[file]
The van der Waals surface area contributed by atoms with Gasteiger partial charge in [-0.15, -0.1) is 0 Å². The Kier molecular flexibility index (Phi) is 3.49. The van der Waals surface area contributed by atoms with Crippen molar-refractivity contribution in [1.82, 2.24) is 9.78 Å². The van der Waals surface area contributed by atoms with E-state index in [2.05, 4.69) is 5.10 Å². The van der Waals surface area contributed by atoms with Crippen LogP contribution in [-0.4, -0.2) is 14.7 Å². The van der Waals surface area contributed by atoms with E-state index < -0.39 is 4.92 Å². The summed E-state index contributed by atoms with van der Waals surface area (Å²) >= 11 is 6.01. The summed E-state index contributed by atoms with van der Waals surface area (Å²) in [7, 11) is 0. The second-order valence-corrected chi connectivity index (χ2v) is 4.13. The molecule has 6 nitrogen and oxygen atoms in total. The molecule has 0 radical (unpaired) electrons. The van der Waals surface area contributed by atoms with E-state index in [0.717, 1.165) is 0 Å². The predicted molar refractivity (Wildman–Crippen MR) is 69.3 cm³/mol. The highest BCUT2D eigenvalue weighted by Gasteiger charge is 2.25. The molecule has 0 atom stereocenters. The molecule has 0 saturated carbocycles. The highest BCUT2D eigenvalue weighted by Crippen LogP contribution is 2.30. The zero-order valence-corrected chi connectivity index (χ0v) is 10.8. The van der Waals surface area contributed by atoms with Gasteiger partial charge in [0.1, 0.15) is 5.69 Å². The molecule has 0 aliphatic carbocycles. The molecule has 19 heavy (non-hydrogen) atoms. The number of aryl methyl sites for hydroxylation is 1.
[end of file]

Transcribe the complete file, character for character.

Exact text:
The van der Waals surface area contributed by atoms with Gasteiger partial charge in [-0.15, -0.1) is 0 Å². The Kier molecular flexibility index (Phi) is 3.49. The van der Waals surface area contributed by atoms with Crippen molar-refractivity contribution in [1.82, 2.24) is 9.78 Å². The van der Waals surface area contributed by atoms with E-state index in [2.05, 4.69) is 5.10 Å². The van der Waals surface area contributed by atoms with Crippen LogP contribution in [-0.4, -0.2) is 14.7 Å². The van der Waals surface area contributed by atoms with E-state index < -0.39 is 4.92 Å². The summed E-state index contributed by atoms with van der Waals surface area (Å²) >= 11 is 6.01. The summed E-state index contributed by atoms with van der Waals surface area (Å²) in [7, 11) is 0. The second-order valence-corrected chi connectivity index (χ2v) is 4.13. The molecule has 6 nitrogen and oxygen atoms in total. The molecule has 0 radical (unpaired) electrons. The van der Waals surface area contributed by atoms with E-state index in [0.717, 1.165) is 0 Å². The predicted molar refractivity (Wildman–Crippen MR) is 69.3 cm³/mol. The highest BCUT2D eigenvalue weighted by Gasteiger charge is 2.25. The molecule has 0 atom stereocenters. The molecule has 0 saturated carbocycles. The highest BCUT2D eigenvalue weighted by Crippen LogP contribution is 2.30. The zero-order valence-corrected chi connectivity index (χ0v) is 10.8. The van der Waals surface area contributed by atoms with Gasteiger partial charge in [0.1, 0.15) is 5.69 Å². The molecule has 0 aliphatic carbocycles. The molecule has 19 heavy (non-hydrogen) atoms. The number of aryl methyl sites for hydroxylation is 1.